Expert Q&A: RA Medication Side Effects Worse Than the Disease?

Get advice for reducing the risks of medication side effects when treating arthritis. 

Question: After reading the pharmacy sheets listing side effects of the medications I take for rheumatoid arthritis (RA), I can't help but wonder if the "cure" is worse than the disease. Is it possible I'd be better off skipping the medications and taking my chances with the RA? 

Answer: For those with arthritis, side effects of medication are an understandable worry. But I would hate to see fear cause you to give up medications completely. The dangers of untreated RA, psoriatic arthritis, lupus or other inflammatory diseases far outweigh the risks of the drugs used to treat it in most cases. Medications ease pain, prevent joint destruction and improve the lives of countless people with arthritis and related conditions. In some cases, medications can literally save lives. 

The pharmacy sheets are provided as a service to make you aware of side effects that can occur with a certain medication. Keep in mind that the key word here is "can." You shouldn't assume that the listed side effects will necessarily occur in you. Even if you do experience one or more side effect, you may be able to reverse or halt them by stopping or changing medications. In many cases, no action is needed; the side effects resolve on their own. 

Sometimes we have to risk experiencing a side effect to gain a medication's benefits. The key is weighing risks against potential gain. Your doctor can help you weigh those risks and choose the drugs that provide the most help and do the least possible harm.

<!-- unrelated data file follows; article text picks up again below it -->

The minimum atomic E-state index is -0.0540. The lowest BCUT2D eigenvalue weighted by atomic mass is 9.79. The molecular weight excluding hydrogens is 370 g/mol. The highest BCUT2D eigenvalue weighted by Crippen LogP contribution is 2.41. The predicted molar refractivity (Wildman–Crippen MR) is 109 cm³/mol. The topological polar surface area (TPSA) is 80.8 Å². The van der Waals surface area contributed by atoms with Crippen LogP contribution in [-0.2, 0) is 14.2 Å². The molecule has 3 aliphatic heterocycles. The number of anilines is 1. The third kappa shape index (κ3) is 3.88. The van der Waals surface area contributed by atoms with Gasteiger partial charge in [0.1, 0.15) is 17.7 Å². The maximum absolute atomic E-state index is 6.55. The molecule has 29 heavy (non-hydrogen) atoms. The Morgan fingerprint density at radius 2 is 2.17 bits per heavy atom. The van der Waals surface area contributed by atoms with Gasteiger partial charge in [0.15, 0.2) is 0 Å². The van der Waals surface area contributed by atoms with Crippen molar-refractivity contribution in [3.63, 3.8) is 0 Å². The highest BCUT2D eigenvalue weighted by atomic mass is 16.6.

There are also several things you can do to reduce your risk of drug side effects. Here are a few: 

  • Other medications. Let your doctor know about any other medications you are taking – even over-the-counter ones – because some can add to the side effects of others. For example, taking aspirin along with a prescription nonsteroidal anti-inflammatory drug (NSAID) can increase your risk of stomach problems. 
  • Supplements. Nutritional supplements can affect the way a drug – such as taking folic acid along with methotrexate. Vitamin supplements can reduce the risk of certain side effects. In other cases, supplements can interfere with the action of a medication or even enhance its potential side effects. 
  • Foods. Find out if there are certain foods you should eat or avoid while taking a medication. Most drugs, including NSAIDs, should be taken with food to reduce the risk of stomach upset. For others, such as minocycline, taking with food can decrease the drug's absorption. 
  • Alcohol. Forgo alcohol – it can add to the side effects of most drugs, from analgesics to antidepressants. If you can't or don't want to give up alcohol altogether, set a limit of two drinks (including beer) per week. 
  • Dosage. Ask your doctor to prescribe the lowest beneficial dose of a drug and never take more than the prescribed amount. Many side effects are related to dosage.  
  • Timing. Take the drug at the time designated by your doctor. Timing, in some cases, can influence a drug's side effects. For example, taking the osteoporosis drug alendronate when you get up in the morning, rather than before lying down at night, can cut the risk of esophageal ulcers.  
  • Consistency. Never stop taking any medication without consulting your doctor. A drug can't help you if you don't take it, but abruptly stopping a drug can hurt you. Drugs such as prednisone, for example, must be tapered slowly to avoid serious adverse effects. 
  • Communicate. Let your doctor know if you suspect a side effect. He can determine whether the side effect requires treatment, discontinuation or dosage reduction.  

Leonard H. Calabrese, DO 
Department of Rheumatologic and Immunologic Disease 
Cleveland Clinic 
Cleveland, Ohio

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